Despite once being common, in the last 100 years, the native hazel dormouse has become extinct in 17 English counties, with recent UK reports showing that their numbers have declined by 51% in just 18 years. Somerset could easily be the next county to lose its dormouse populations unless positive action is taken now to make their habitats safe, and to provide the best conditions in which these vulnerable, and adorable, little mammals can thrive, now and in the future.
Somerset Wildlife Trust launches appeal to prevent the possible extinction of the county's dormice
Somerset Wildlife Trust is urging wildlife and nature lovers in Somerset and beyond to donate what they can to support additional woodland management and monitoring programmes needed in the county, before Somerset’s dormice are lost without a trace.
Dormice declines are linked to the loss of habitat and decreasing traditional woodland management practices. Across Britain, just 3% of woodlands are today being managed using traditional management techniques such as coppicing and hedge-laying, while in the 1940s, that figure was almost 50%.
Senior Reserves Manager, Chris Eyles explains, “Dormice need well-managed, connected woodlands through which they can safely move to find food, breed and have secure places to hibernate - something that is already becoming increasingly problematic for them as we continue to see the impacts of a warming climate. Milder winters can sometimes cause dormice to waken from hibernation before adequate food sources are available. Woodland habitats are disappearing all over the country, so dormice populations are becoming fragmented and their future in Somerset looks uncertain.”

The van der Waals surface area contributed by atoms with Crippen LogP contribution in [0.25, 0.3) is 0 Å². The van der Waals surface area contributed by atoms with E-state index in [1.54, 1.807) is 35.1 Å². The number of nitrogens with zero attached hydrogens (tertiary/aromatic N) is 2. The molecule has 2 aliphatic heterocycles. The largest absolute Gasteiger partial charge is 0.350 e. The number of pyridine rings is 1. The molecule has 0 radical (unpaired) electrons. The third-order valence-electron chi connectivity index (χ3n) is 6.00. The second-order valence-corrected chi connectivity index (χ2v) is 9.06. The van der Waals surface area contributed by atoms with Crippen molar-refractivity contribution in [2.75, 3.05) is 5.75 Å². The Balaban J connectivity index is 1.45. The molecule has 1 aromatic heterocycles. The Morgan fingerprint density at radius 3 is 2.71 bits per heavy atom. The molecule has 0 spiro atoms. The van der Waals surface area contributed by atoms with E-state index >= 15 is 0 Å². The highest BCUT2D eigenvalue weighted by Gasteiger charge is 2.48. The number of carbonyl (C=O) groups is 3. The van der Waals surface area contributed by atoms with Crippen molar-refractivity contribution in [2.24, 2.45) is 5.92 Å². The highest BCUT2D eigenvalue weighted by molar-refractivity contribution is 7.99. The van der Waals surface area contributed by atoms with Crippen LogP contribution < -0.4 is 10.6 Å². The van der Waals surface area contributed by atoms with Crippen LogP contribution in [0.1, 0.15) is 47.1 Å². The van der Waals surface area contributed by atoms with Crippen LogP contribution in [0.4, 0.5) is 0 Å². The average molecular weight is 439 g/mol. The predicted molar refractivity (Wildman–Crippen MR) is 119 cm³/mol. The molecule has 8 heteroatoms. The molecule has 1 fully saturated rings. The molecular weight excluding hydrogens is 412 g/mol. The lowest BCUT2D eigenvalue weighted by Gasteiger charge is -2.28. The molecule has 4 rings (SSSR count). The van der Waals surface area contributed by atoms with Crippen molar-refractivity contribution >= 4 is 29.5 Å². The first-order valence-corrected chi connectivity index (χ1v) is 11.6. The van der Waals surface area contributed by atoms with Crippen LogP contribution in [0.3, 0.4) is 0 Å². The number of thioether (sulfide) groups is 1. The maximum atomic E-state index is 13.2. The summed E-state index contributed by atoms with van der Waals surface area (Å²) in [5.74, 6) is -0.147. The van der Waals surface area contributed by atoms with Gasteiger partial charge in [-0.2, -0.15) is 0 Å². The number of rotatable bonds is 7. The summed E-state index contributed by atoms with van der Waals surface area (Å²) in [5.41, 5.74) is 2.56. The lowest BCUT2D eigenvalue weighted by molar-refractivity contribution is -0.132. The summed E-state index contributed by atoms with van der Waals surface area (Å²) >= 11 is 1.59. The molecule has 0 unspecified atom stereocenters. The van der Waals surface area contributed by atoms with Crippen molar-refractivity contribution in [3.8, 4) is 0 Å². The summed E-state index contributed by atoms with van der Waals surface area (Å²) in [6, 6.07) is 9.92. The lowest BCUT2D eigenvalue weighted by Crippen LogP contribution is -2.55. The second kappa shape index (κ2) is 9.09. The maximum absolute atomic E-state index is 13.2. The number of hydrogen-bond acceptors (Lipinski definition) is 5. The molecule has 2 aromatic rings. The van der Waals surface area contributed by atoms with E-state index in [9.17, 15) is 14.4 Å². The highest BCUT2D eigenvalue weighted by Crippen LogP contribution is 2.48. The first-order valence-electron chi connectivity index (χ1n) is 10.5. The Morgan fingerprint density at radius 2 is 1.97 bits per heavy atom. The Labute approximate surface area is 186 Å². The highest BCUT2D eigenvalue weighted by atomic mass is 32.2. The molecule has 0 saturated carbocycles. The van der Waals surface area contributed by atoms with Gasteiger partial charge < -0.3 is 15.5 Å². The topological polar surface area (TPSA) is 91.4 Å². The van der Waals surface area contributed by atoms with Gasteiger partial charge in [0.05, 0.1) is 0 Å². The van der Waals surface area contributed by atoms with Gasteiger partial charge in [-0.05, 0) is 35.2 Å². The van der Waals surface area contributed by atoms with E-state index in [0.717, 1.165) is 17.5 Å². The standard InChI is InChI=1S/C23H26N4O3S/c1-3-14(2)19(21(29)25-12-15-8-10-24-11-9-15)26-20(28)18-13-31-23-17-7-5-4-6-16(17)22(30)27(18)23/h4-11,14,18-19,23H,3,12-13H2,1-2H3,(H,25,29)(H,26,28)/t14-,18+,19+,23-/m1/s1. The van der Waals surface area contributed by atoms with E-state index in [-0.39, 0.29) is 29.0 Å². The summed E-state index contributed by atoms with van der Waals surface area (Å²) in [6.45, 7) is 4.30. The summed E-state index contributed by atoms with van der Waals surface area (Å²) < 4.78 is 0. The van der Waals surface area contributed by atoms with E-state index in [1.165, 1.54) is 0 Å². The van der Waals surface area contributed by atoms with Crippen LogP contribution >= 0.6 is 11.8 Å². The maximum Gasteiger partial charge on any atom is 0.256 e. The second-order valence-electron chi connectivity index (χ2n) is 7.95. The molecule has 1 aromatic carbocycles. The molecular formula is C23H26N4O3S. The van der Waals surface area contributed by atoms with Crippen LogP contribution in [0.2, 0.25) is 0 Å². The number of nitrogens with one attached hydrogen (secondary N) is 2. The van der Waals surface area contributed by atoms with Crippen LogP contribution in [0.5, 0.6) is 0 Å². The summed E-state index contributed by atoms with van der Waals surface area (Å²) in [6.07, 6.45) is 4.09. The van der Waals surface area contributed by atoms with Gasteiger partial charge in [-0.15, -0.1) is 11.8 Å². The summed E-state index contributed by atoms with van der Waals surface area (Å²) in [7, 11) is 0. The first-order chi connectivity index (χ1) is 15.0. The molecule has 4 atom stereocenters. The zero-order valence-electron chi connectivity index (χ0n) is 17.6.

“Traditional techniques such as coppicing, thinning and hedge-laying enable us to maintain a balance of healthy habitats in our woodlands, and provide the perfect conditions within which dormice can thrive. But we have a huge amount to do. We need your help to do more and faster.”
Monitoring their populations to keep them safe: Through regular surveying we know dormice are present on several Trust nature reserves, including Langford Heathfield and Black Rock, but there are plenty more with great potential which are currently not being surveyed!
In fact, there are currently only 28 dormouse survey sites across all of Somerset, which is not sufficient to get enough baseline data to understand the true health of the county’s dormouse population. With more funds, we can install more dormouse nest boxes and train new volunteers to regularly survey these sites, so dormice have the best chance of breeding success in the years to come.
Chris continues, “Donations to the Dormouse Appeal will help us create ideal dormouse habitat, enable us to install more nest boxes and train more volunteers to carry out regular dormouse surveys to collect vital data about their health, so please do help if you can.”
“Every donation, whatever the size, will make a real difference.
To donate to the Dormouse Appeal, please click here or telephone 01823 652429.”